|Shakfa, exiled Muslim Brotherhood leader, says his compatriots would accept Turkish 'intervention' in Syria [AFP]
Syrian activists say troops have made sweeping arrests in the flashpoint province of Hama as President Bashar al-Assad faces a growing challenge to his rule.
Thursday's alleged raids came a day after Syrian army defectors attacked an army checkpoint, killing eight soldiers in that attack, according to the UK-based Syrian Observatory for Human Rights (SOHR).
The SOHR also said that security forces shot dead a nine-year-old girl during a search operation in the town of Subkhan, in the eastern oil hub of Deir Ez-Zor.
The leader of Syria's exiled Muslim Brotherhood said on Thursday that his compatriots would accept Turkish "intervention" in the country to resolve months of bloody unrest.
"The Syrian people would accept intervention coming from Turkey, rather than from the West, if its goal was to protect the people," Mohammad Riad Shakfa, Syria's Muslim Brotherhood leader, said in the Turkish city of Istanbul.
Assad is facing severe isolation stemming from his crackdown on an 8-month-old uprising, which appears to be spiraling out his control.
Attacks by army defectors are growing, and world leaders are looking at possibilities for a Syrian government without Assad.
The latest blow came from the Arab League, which on Wednesday suspended the country and threatened economic sanctions if the government continued to violate an Arab-brokered peace plan.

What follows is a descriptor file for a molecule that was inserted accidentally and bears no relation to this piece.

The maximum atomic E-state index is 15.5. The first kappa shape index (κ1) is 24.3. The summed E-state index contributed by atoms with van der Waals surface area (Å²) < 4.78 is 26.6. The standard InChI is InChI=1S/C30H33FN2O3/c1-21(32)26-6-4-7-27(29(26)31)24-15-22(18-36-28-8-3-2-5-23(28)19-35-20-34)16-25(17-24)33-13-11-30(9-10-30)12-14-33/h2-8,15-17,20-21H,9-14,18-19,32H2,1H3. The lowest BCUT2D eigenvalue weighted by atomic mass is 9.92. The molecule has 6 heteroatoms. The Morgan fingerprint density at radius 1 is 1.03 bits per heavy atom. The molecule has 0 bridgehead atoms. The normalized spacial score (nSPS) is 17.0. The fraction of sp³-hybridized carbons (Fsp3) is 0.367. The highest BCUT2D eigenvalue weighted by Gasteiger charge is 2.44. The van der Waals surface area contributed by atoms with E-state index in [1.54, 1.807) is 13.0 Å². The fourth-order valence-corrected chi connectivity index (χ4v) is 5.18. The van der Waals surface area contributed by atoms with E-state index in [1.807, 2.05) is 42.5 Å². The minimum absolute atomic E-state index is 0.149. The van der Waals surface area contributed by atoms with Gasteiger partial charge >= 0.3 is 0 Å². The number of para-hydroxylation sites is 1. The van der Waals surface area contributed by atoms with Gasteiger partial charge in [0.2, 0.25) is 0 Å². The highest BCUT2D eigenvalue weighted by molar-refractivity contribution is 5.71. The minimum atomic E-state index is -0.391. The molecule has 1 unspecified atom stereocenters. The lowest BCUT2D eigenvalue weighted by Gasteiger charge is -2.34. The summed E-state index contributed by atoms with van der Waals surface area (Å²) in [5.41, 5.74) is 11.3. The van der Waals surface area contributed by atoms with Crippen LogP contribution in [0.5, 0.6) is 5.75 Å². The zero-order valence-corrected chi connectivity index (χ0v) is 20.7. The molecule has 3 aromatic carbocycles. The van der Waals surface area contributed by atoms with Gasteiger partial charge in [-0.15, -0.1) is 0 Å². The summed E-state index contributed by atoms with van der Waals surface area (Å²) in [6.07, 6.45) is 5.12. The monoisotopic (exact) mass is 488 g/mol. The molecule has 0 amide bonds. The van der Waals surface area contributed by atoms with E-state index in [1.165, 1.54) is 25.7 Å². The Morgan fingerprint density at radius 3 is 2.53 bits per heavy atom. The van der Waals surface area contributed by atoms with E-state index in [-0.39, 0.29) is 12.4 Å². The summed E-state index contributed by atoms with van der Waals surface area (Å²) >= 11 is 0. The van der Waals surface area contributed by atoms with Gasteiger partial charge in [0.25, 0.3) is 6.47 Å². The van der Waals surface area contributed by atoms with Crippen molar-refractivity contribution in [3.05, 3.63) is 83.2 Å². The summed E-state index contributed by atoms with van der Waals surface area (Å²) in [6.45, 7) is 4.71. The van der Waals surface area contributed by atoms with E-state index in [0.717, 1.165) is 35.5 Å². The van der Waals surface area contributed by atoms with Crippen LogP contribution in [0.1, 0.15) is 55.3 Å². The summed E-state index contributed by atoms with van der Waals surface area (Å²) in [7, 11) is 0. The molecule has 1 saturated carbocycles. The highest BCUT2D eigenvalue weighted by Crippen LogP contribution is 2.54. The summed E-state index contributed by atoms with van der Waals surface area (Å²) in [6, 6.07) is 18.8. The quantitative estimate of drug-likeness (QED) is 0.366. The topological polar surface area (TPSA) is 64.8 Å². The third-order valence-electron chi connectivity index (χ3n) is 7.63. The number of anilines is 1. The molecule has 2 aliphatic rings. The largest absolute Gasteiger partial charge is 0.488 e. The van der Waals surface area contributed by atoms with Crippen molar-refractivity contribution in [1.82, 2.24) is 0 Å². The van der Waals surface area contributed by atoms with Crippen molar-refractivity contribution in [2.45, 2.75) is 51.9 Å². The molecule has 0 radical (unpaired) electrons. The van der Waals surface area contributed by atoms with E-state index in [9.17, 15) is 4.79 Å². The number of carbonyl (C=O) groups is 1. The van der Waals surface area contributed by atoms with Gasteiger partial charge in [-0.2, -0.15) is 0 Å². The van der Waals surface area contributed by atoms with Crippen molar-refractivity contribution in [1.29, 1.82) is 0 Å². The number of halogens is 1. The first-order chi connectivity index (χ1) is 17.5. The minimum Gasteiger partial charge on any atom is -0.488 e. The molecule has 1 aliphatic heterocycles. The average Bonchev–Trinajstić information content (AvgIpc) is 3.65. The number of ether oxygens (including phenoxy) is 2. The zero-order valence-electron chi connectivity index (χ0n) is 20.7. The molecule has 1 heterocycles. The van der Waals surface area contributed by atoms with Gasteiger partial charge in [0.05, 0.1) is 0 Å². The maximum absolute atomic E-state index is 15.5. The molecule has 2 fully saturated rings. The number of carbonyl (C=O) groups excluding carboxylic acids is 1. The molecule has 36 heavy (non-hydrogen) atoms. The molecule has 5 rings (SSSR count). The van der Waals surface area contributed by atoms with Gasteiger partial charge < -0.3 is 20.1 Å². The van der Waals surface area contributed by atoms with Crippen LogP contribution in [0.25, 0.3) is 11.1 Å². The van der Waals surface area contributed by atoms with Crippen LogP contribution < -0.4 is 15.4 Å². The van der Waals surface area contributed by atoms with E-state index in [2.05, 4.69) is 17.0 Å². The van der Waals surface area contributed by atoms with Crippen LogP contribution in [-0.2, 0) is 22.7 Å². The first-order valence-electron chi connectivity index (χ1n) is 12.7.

The Arab League is "giving the Syrian government three days to stop the bloody repression" of its civilian population, Sheikh Hamad bin Jassim Al Thani, the Qatari foreign minister, said in Rabat.
"But if Damascus does not agree to co-operate with the League, sanctions will be adopted against Syria."
Sheikh Hamad said that Arab patience with Assad's government was running out, but that it still had time.
"I don't want to speak about last chances so [Syria] doesn't think it is being given an ultimatum, but we are almost at the end of the line," he said.
Separately. Germany, Britain and France are pressing for a UN resolution that would strongly condemn Syria's human rights violations.
The three European countries decided to move ahead with the General Assembly resolution after the Arab League confirmed its suspension.
"We hope it will show Assad just how isolated he is," Germany's UN Ambassador Peter Wittig said of the resolution.
Russia and China have stood by Damascus amid concerns that the downfall of Assad would be a severe blow to their interests in the Middle East.
In October, they vetoed a UN Security Council resolution that threatened sanctions against Syria if it didn't end its crackdown.
In-depth coverage of escalating violence across Syria
But on Thursday, Liu Weimin, the Chinese foreign ministry spokesman, appeared to suggest China might support a resolution in the future.
"It depends on whether these actions will help to resolve the tensions in Syria and facilitate the resolution of disputes through political dialogue," he said.
Also on Thursday, Russian and European Union officials were holding talks on Syria and other issues in Moscow.
The UN estimates Assad's crackdown has killed more than 3,500 people since the uprising began in March.
The growing calls for Assad's ouster are a severe setback for the family dynasty that has ruled Syria for four decades. Any change to the leadership could transform some of the most enduring alliances in the Middle East and beyond.
Syria's tie to Iran is among the most important relationships in the Middle East, providing the Iranians with a foothold on Israel's border and a critical conduit to Tehran-backed Hezbollah in Lebanon and the Palestinian Hamas in Gaza.